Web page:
• the ability to efficiently incorporate changes to published data at a later stage.

Business demography statistics are limited to economically significant individual, private-sector and public-sector enterprises that are engaged in the production of goods and services in New Zealand. These enterprises are maintained on the Statistic NZ Business Frame, which generally includes all employing units and those enterprises with GST turnover greater than $30,000 per year.

Data limitations

There are a number of limitations associated with business demography data. These limitations include:

  • Non-coverage of ‘small’ enterprises that fall below the economic significance criteria on Statistics New Zealand’s Business Frame (BF).
  • Lags in recording business births and deaths.
  • Difficulties in maintaining industrial and business classifications for smaller firms (that are primarily maintained using administrative data).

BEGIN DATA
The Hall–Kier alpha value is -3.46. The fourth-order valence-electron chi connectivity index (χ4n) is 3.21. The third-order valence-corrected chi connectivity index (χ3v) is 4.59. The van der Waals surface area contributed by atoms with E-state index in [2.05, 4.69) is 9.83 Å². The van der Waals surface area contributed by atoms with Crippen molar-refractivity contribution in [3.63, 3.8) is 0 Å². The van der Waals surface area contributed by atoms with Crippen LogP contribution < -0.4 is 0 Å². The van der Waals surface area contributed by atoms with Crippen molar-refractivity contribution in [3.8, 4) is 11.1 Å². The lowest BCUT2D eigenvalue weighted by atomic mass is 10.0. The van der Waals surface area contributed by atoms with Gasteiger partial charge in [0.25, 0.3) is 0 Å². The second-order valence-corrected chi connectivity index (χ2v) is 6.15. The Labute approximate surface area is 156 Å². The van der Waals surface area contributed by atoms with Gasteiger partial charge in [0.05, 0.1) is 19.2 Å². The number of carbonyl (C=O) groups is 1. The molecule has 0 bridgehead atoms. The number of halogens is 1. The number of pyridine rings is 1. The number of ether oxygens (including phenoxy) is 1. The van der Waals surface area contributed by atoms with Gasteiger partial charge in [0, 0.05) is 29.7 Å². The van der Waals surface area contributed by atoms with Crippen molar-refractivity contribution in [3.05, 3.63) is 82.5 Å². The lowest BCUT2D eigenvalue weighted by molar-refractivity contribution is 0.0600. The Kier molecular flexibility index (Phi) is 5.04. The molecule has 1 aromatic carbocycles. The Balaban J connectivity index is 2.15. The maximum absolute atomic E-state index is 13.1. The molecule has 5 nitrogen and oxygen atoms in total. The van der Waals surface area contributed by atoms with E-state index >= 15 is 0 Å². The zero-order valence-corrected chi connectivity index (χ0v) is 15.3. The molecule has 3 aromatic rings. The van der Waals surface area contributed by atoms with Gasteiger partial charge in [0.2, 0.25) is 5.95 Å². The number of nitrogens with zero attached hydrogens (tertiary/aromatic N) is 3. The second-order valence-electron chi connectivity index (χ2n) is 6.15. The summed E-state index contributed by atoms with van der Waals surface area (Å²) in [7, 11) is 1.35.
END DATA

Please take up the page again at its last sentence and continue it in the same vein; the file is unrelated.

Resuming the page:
• The Business Demographic statistics on the number of business births, deaths and continuing business rely on a variety of data sources to identify a continuing business that for example undergoes a change of legal ownership and restructuring in administrative data sources as well as genuine business start-ups and closures. These data sources are not comprehensive and are of lower quality for small non-employing businesses. When businesses register for GST and are added (or ‘birthed’) onto the Business Frame, they are given a new reference number. Company restructuring and changes of ownership can result in a new GST registration being filed, even though it relates to an existing business. Both the Business Frame and the LBF have procedures in place to identify links between new and existing businesses, but there is no guarantee that a link will be identified. Therefore caution is required in the interpretation and use of these statistics.